Hello, brand spanking new year! It’s that time again: Resolution Time. No doubt you’ve been seeing resolutions flying back and forth everywhere too, possibly along with the discouraging statistic that 88% of all New Year’s resolutions fail. However, people who consciously set resolutions were found to be 10 times more likely to make changes they want in their lives than people who didn’t.
So now that we’ve convinced ourselves to try this resolution-setting thing, what makes a resolution more likely to succeed?
There’s an area of psychological research on this, and the two main factors are that effective goals should be difficult (something that requires significantly more effort than usual), and specific (not vague – “go to the gym three times a week” instead of “get fit”).
This, and some other results from theories of motivation, has been adapted into an acronym SMART: Specific, Measurable, Attainable, Relevant, and Time Framed. (As far as I can tell, there’s no empirical research that directly substantiates this, but it seems like a sensible enough extension.)
You want your goals to be:
Specific: Goals need to be unambiguous – they need to specify what action you have to take (e.g. “go to the gym every week” instead of “get fitter”).
Measurable: It has to be easy to work out if you’ve reached your goal or not, and they can’t be too fudgeable. You need to be able to check if you’re on track (e.g. lose one kilo a month).
Attainable: If a goal doesn’t look achievable, it’s not likely that you’ll be motivated to try very hard. Your goal should be difficult enough that it feels like an accomplishment, but still within your capabilities.
Relevant: You want a goal that seems worthwhile to you, and the direction in which you want your life to head. If you have no real interest in keeping your clothes lint-free, there’s no point in a goal like “Keep all my socks lint-free”, even if it fits all the other criteria!
Time-Framed: Goals usually need to include time frames – “lose 5 kilos” doesn’t have much meaning without a deadline, and it’s very easy to set aside something that doesn’t feel pressing.
All of these are pretty obvious if you think about it, but it’s always nice to know you’re on the right track!
So with all this in mind, I’ve decided to set a few goals in each of my areas of life that need improvement, with specific resolutions to help me get to the goal. Some of these I’ve already started on last year, so including them here is more of a reminder to keep going than a new goal.
As you may know, I am a bit of an eatbeast, and tend to emotionally overeat, with sporadic periods of “clean eating”. I also have terrible sleeping habits, and towards the end of 2013 I was sleeping at 4 in the morning once a week, despite knowing full well the effects of sleep deprivation. Both of these cause me some psychological distress, so reforming these would be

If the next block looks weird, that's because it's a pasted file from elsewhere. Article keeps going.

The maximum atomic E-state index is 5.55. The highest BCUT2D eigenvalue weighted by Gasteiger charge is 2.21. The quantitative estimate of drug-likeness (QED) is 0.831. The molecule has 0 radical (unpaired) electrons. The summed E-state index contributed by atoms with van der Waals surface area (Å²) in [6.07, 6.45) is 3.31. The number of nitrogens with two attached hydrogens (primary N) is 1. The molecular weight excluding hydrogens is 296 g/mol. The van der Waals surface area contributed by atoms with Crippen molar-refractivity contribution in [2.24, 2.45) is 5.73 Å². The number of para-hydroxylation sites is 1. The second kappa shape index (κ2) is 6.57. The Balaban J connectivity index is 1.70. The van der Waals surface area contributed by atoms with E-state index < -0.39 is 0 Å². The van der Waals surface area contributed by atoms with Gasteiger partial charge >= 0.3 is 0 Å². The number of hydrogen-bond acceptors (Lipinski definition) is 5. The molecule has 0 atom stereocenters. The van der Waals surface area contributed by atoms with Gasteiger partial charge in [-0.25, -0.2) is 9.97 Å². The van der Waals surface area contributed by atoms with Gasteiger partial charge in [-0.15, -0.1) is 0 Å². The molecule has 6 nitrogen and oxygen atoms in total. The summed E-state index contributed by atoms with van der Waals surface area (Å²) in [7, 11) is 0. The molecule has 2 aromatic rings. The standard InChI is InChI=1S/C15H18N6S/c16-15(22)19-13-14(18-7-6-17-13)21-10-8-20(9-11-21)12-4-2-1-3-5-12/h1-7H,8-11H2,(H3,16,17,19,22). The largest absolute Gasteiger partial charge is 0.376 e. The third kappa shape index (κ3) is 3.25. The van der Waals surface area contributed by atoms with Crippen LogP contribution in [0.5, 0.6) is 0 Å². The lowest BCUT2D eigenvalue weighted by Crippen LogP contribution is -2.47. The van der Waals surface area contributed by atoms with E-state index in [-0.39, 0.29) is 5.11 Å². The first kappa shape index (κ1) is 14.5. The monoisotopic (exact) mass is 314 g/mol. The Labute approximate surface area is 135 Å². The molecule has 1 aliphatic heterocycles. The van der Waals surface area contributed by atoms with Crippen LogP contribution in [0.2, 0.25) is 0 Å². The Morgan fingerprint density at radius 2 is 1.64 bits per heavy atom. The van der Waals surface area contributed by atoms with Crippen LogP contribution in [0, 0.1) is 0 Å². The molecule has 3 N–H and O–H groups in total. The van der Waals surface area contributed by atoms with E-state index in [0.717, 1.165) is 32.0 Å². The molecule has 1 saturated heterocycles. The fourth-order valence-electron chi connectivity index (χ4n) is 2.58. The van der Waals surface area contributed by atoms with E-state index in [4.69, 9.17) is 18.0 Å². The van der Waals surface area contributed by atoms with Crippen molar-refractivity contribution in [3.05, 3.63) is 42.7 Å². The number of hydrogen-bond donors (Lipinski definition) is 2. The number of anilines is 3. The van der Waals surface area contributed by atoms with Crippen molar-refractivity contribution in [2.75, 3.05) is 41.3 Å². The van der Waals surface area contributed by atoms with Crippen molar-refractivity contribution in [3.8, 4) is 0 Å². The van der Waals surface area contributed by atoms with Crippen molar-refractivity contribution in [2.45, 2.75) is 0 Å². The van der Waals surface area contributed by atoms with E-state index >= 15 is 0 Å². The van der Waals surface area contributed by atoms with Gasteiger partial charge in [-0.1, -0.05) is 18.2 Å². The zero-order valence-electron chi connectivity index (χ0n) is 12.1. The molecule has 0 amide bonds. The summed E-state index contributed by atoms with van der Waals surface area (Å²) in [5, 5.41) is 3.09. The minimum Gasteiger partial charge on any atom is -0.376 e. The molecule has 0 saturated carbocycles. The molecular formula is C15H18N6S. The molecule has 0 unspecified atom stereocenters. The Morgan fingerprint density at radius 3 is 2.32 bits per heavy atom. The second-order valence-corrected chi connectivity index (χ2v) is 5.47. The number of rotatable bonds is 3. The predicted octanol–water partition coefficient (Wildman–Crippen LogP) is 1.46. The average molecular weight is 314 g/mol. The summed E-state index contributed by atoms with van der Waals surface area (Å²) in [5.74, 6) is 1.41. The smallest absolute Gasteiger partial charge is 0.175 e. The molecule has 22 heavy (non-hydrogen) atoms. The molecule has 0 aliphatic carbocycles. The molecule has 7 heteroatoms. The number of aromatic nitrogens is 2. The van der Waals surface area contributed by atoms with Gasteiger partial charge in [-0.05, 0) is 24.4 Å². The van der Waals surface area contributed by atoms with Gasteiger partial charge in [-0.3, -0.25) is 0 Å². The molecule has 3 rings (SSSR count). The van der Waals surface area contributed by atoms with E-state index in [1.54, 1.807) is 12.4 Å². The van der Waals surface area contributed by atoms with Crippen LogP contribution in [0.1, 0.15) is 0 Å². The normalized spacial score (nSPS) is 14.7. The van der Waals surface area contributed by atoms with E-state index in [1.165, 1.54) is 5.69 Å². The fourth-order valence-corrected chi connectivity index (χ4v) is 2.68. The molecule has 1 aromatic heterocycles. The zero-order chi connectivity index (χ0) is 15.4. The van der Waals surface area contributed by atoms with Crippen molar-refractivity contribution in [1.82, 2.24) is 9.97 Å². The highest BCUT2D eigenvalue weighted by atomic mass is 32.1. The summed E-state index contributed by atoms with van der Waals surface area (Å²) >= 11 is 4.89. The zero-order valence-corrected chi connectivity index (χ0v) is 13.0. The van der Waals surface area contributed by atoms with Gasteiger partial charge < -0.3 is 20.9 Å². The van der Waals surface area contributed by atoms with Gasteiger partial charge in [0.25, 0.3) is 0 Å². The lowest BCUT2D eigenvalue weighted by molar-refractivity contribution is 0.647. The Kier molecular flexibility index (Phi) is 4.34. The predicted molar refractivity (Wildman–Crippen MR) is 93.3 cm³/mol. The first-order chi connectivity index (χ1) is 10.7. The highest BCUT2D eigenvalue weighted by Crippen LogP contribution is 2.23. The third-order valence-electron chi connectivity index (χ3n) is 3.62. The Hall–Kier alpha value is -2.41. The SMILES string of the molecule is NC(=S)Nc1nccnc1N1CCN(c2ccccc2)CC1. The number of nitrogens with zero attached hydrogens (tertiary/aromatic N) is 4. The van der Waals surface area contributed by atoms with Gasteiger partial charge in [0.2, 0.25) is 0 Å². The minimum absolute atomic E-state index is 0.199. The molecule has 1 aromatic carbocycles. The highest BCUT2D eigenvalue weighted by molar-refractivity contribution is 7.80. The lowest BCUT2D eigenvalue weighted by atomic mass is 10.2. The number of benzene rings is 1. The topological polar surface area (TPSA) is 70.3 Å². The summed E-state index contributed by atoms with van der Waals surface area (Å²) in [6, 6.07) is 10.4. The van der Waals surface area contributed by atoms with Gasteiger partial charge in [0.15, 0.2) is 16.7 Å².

– Limit sessions of junk food gorging to once a week.
– Eat a healthy breakfast (i.e. protein and carbs based, not cheese) at least 5 days a week.
– Go to bed before 1, put down phone before 2; aim to go to bed before 12 and put down phone before 1 by July.
Fitness goal: Get injury-free; get that damn middle split
Last year I suffered a pretty crappy overtraining injury – I have a subacromial impingement in my right shoulder that put me out of pole for most of 2013, right when I was getting into the exciting world of pole competitions. I cried bucketloads of tears when I realised how serious it was, and bucketloads more as all the physiotherapists and osteopaths I went to couldn’t work out what was wrong or help me improve. After hours upon hours of research and expensive discussions with my physio, we worked out what it was, and developed a rehab routine that made me almost symptom free after I stuck to it for two weeks… unfortunately, as it felt better, obviously I had less motivation to keep to it! So one of my goals is to stick to my routine without needing pain as my proverbial “stick”.
I’ve always been very strong but not very flexible, and in 2012 I managed to get one of my first flexibility goals – a flat front split! Last year I managed to get flat front splits on both sides, but this year, I really want that third (and to me, the most useful) split – a straddle split – but I know it’s the most difficult to get without regular stretching, especially since the results aren’t immediately obvious.
– Perform shoulder rehab routine at least every second day.
– Do straddle stretches at least every second day.
Productivity goal: Procrastinate less
I’m a chronic procrastinator, and I often get distracted in the middle of work (hello, endless Wikipedia trail!). I’ve been trying to use productivity tools, and some of them are great, but, um, I forget to use them after a while -_-
My two favourites are:
– The Pomodoro technique, which involves 25 minute sessions of work with 5 minute breaks (and a longer break every few sessions). There are lots of Pomodoro apps and timers available – my favourite is the Simple Pomodoro app on Android.
– To-do lists help a lot with my flagging memory, and I like the sense of accomplishment when I cross things off, but I tend to make lots of lists and forget about half of them.
– Remember to use Pomodoro.
– Check and update to-do list at the beginning of every day; keep them centralised in my new Ardium 2014 planner.
Have you made some resolutions for 2014? Do your new years resolutions fit the SMART criteria?
M Tannenbaum, Set SMART goals in 2014!, PsySociety
JC Norcross, MS Mrykalo & MD Blagys, Auld Lang Syne: Success Predictors, Change Processes, and Self-Reported Outcomes of New Year’s Resolvers and Nonresolvers, J Clin Psychol 2002, 58, 397.
E Locke & G Latham, New Directions in Goal-Setting Theory, Curr Dir Psychol Sci, 2006, 15, 265.
SMART criteria (Wikipedia)